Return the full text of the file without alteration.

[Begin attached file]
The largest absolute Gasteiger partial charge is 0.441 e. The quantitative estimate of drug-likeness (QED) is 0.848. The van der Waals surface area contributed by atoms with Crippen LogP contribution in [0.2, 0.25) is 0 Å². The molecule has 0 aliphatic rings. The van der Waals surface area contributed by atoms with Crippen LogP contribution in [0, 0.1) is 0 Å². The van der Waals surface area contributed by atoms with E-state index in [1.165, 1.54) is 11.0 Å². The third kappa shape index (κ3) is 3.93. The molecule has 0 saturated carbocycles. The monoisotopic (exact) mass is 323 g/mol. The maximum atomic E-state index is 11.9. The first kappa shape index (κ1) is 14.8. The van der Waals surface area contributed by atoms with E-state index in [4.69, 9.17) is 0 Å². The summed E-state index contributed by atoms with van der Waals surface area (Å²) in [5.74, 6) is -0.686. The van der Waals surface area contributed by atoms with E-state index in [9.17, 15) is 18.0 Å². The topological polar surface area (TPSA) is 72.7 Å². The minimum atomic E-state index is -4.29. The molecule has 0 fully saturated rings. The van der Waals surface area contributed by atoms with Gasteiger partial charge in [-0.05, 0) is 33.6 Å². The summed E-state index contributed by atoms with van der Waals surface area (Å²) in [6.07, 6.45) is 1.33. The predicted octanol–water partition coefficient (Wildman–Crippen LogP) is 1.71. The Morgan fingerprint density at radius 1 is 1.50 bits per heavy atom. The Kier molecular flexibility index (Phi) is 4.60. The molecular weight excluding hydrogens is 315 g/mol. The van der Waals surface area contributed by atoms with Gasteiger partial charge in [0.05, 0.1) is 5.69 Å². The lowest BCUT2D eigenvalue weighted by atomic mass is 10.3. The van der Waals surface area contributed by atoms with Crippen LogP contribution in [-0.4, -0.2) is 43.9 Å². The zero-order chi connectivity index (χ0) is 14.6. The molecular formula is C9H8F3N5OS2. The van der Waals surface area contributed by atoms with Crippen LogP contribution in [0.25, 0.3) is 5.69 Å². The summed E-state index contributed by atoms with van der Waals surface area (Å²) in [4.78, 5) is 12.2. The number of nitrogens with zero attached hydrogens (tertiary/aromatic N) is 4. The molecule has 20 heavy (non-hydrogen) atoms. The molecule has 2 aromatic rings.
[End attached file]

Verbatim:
The largest absolute Gasteiger partial charge is 0.441 e. The quantitative estimate of drug-likeness (QED) is 0.848. The van der Waals surface area contributed by atoms with Crippen LogP contribution in [0.2, 0.25) is 0 Å². The molecule has 0 aliphatic rings. The van der Waals surface area contributed by atoms with Crippen LogP contribution in [0, 0.1) is 0 Å². The van der Waals surface area contributed by atoms with E-state index in [1.165, 1.54) is 11.0 Å². The third kappa shape index (κ3) is 3.93. The molecule has 0 saturated carbocycles. The monoisotopic (exact) mass is 323 g/mol. The maximum atomic E-state index is 11.9. The first kappa shape index (κ1) is 14.8. The van der Waals surface area contributed by atoms with E-state index in [4.69, 9.17) is 0 Å². The summed E-state index contributed by atoms with van der Waals surface area (Å²) in [5.74, 6) is -0.686. The van der Waals surface area contributed by atoms with E-state index in [9.17, 15) is 18.0 Å². The topological polar surface area (TPSA) is 72.7 Å². The minimum atomic E-state index is -4.29. The molecule has 0 fully saturated rings. The van der Waals surface area contributed by atoms with Gasteiger partial charge in [-0.05, 0) is 33.6 Å². The summed E-state index contributed by atoms with van der Waals surface area (Å²) in [6.07, 6.45) is 1.33. The predicted octanol–water partition coefficient (Wildman–Crippen LogP) is 1.71. The Morgan fingerprint density at radius 1 is 1.50 bits per heavy atom. The Kier molecular flexibility index (Phi) is 4.60. The molecular weight excluding hydrogens is 315 g/mol. The van der Waals surface area contributed by atoms with Gasteiger partial charge in [0.05, 0.1) is 5.69 Å². The lowest BCUT2D eigenvalue weighted by atomic mass is 10.3. The van der Waals surface area contributed by atoms with Crippen LogP contribution in [-0.4, -0.2) is 43.9 Å². The zero-order chi connectivity index (χ0) is 14.6. The molecular formula is C9H8F3N5OS2. The van der Waals surface area contributed by atoms with Crippen LogP contribution in [0.25, 0.3) is 5.69 Å². The summed E-state index contributed by atoms with van der Waals surface area (Å²) in [4.78, 5) is 12.2. The number of nitrogens with zero attached hydrogens (tertiary/aromatic N) is 4. The molecule has 20 heavy (non-hydrogen) atoms. The molecule has 2 aromatic rings.